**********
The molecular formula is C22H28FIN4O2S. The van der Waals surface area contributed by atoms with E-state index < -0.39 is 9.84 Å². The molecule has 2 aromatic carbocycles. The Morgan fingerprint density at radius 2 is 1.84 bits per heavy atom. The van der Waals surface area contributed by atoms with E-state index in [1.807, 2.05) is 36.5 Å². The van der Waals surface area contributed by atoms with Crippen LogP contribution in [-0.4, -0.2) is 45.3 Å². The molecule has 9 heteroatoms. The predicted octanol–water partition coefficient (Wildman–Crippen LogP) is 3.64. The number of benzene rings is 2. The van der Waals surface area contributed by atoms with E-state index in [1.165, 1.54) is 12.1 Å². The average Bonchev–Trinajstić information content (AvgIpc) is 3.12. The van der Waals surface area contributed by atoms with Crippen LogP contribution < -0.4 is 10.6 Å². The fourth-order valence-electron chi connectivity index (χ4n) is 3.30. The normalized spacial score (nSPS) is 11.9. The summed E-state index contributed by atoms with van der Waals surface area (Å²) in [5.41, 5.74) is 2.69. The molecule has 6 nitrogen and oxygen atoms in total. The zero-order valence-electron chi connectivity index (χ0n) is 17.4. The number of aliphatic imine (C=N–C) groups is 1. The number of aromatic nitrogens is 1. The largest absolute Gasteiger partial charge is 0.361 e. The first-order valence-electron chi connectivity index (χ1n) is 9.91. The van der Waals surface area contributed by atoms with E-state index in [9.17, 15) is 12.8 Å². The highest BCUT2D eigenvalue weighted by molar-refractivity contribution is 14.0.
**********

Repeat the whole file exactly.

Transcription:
The molecular formula is C22H28FIN4O2S. The van der Waals surface area contributed by atoms with E-state index < -0.39 is 9.84 Å². The molecule has 2 aromatic carbocycles. The Morgan fingerprint density at radius 2 is 1.84 bits per heavy atom. The van der Waals surface area contributed by atoms with E-state index in [1.807, 2.05) is 36.5 Å². The van der Waals surface area contributed by atoms with Crippen LogP contribution in [-0.4, -0.2) is 45.3 Å². The molecule has 9 heteroatoms. The predicted octanol–water partition coefficient (Wildman–Crippen LogP) is 3.64. The number of benzene rings is 2. The van der Waals surface area contributed by atoms with E-state index in [1.165, 1.54) is 12.1 Å². The average Bonchev–Trinajstić information content (AvgIpc) is 3.12. The van der Waals surface area contributed by atoms with Crippen LogP contribution < -0.4 is 10.6 Å². The fourth-order valence-electron chi connectivity index (χ4n) is 3.30. The normalized spacial score (nSPS) is 11.9. The summed E-state index contributed by atoms with van der Waals surface area (Å²) in [5.41, 5.74) is 2.69. The molecule has 6 nitrogen and oxygen atoms in total. The zero-order valence-electron chi connectivity index (χ0n) is 17.4. The number of aliphatic imine (C=N–C) groups is 1. The number of aromatic nitrogens is 1. The largest absolute Gasteiger partial charge is 0.361 e. The first-order valence-electron chi connectivity index (χ1n) is 9.91. The van der Waals surface area contributed by atoms with E-state index in [9.17, 15) is 12.8 Å². The highest BCUT2D eigenvalue weighted by molar-refractivity contribution is 14.0.